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The shift to by-district voting is still the talk of the towns in Vista and Oceanside, and this week the Oceanside City Council will make its first decision on the issue.

Vista and Oceanside are the latest cities in North County to be threatened with lawsuits over their at-large voting systems, in which council members are chosen by the whole city. One voting-rights group says these systems violate the rights of minority groups, by making minorities unable to affect the outcome of the election.

Last month, Vista begrudgingly moved forward with the process of changing to by-district voting, which involves four public hearings to discuss what the map of districts would look like.

Mayor Judy Ritter recently argued in the Union-Tribune that at-large is a “much stronger method of representation for Vista.”

“Think how problematic it would be if none of the council members have concerns about the needs for residents who are not in their district. Might they write off certain parts of the city?”

Ritter also wrote that by-district voting provides an interest for council members to appeal only to one group, which divides the community, and asserts that council members past and present have represented the interests of the community as a whole.

That’s been the gist of the discussion on the dais so far, but at Vista’s last public hearing, Councilman Joe Green – who supported the idea of districts during the 2016 campaign, but had some strong words about being forced to adopt the system – had an answer to Ritter’s concern.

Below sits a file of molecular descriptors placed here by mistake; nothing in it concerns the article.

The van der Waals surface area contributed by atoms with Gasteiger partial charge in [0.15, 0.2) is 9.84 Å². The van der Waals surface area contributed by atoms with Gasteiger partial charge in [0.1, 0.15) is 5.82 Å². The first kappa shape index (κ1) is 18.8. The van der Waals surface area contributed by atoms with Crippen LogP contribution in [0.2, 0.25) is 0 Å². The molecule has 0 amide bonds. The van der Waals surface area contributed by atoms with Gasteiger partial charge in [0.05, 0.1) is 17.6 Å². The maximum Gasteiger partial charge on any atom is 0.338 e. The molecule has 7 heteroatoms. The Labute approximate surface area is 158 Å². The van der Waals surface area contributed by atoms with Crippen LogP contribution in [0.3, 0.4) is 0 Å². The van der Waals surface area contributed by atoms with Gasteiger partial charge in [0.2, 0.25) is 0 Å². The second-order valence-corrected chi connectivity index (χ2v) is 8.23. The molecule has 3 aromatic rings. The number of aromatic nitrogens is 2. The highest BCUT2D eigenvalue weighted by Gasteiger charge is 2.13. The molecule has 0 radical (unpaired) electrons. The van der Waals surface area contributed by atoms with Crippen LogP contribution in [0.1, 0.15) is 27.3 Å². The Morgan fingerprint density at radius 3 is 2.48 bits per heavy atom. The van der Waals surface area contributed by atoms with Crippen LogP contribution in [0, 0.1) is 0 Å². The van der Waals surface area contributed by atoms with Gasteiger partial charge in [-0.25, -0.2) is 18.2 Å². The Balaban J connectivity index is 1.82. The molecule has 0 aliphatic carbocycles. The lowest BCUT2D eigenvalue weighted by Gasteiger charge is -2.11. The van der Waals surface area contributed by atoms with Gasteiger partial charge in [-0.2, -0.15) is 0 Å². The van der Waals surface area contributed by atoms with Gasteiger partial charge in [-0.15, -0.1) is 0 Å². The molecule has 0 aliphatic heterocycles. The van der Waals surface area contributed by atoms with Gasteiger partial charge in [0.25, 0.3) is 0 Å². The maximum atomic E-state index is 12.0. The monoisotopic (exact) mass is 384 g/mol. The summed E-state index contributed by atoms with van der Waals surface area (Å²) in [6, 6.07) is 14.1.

“The fear of our council is that’s going to divide us. You’re going to have people only advocating for their districts, and I’d like to say, ‘Hey, it’s up to you, as the citizens, to make sure the people you elect in your districts realize we are Vista every day, as a whole.’”

Residents at council meetings have been split on moving to district elections, but those opposing it have also expressed that the change would be divisive for the city. Some have also written on community Facebook pages that Latinos need to turn out and vote more if they want their candidate to win. (The lawyer who threatened the city cited the example of Erubey Lopez – who won several Latino-dominant precincts, but lost the election – as an example of Latinos being unable to change the outcome of an election under the current system.)

Contrast that with Oceanside, where the general mood is that district voting would be a good thing.

Resident Donna McGinty told the Union-Tribune that it was less to do with racial discrimination and more to do with council members who ignore constituents.

A feeling I’ve heard expressed is that most of the attention and money goes toward the coast and downtown Oceanside, like the planned road diet on Coast Highway – for better or worse. South O has strongly opposed the road diet on Coast Highway, and people often say that the plans are been foisted on them by people who don’t live there.